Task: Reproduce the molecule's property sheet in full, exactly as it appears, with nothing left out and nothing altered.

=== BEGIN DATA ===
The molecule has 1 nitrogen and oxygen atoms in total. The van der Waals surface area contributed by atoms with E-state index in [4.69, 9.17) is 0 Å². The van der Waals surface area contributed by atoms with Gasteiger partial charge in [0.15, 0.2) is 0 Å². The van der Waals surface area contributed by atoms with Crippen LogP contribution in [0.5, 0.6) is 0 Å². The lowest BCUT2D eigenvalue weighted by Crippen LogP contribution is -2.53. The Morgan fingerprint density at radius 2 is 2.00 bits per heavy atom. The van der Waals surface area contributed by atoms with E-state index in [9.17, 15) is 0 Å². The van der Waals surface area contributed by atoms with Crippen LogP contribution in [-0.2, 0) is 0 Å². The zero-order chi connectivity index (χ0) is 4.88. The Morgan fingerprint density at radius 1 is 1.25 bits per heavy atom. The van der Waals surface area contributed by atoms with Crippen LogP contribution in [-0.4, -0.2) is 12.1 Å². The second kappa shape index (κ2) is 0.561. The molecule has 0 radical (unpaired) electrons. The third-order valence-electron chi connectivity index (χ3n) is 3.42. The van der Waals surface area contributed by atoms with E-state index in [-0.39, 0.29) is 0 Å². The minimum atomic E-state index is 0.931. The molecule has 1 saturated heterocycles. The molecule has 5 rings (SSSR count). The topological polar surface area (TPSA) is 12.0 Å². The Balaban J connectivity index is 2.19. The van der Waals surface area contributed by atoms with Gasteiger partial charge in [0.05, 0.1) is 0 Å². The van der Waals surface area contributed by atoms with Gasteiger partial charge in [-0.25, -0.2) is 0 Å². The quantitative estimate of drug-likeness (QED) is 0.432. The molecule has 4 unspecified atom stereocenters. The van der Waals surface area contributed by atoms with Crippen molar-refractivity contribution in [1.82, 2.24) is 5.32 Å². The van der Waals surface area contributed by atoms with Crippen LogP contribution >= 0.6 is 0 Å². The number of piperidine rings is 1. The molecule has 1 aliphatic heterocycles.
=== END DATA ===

The molecule has 1 nitrogen and oxygen atoms in total. The van der Waals surface area contributed by atoms with E-state index in [4.69, 9.17) is 0 Å². The van der Waals surface area contributed by atoms with Gasteiger partial charge in [0.15, 0.2) is 0 Å². The van der Waals surface area contributed by atoms with Crippen LogP contribution in [0.5, 0.6) is 0 Å². The lowest BCUT2D eigenvalue weighted by Crippen LogP contribution is -2.53. The Morgan fingerprint density at radius 2 is 2.00 bits per heavy atom. The van der Waals surface area contributed by atoms with E-state index in [9.17, 15) is 0 Å². The van der Waals surface area contributed by atoms with Crippen LogP contribution in [-0.2, 0) is 0 Å². The zero-order chi connectivity index (χ0) is 4.88. The Morgan fingerprint density at radius 1 is 1.25 bits per heavy atom. The van der Waals surface area contributed by atoms with Crippen LogP contribution in [-0.4, -0.2) is 12.1 Å². The second kappa shape index (κ2) is 0.561. The molecule has 0 radical (unpaired) electrons. The third-order valence-electron chi connectivity index (χ3n) is 3.42. The van der Waals surface area contributed by atoms with E-state index in [-0.39, 0.29) is 0 Å². The minimum atomic E-state index is 0.931. The molecule has 1 saturated heterocycles. The molecule has 5 rings (SSSR count). The topological polar surface area (TPSA) is 12.0 Å². The Balaban J connectivity index is 2.19. The van der Waals surface area contributed by atoms with Gasteiger partial charge in [0.05, 0.1) is 0 Å². The van der Waals surface area contributed by atoms with Gasteiger partial charge in [-0.25, -0.2) is 0 Å². The quantitative estimate of drug-likeness (QED) is 0.432. The molecule has 4 unspecified atom stereocenters. The van der Waals surface area contributed by atoms with Crippen molar-refractivity contribution in [1.82, 2.24) is 5.32 Å². The van der Waals surface area contributed by atoms with Crippen LogP contribution >= 0.6 is 0 Å². The number of piperidine rings is 1. The molecule has 1 aliphatic heterocycles.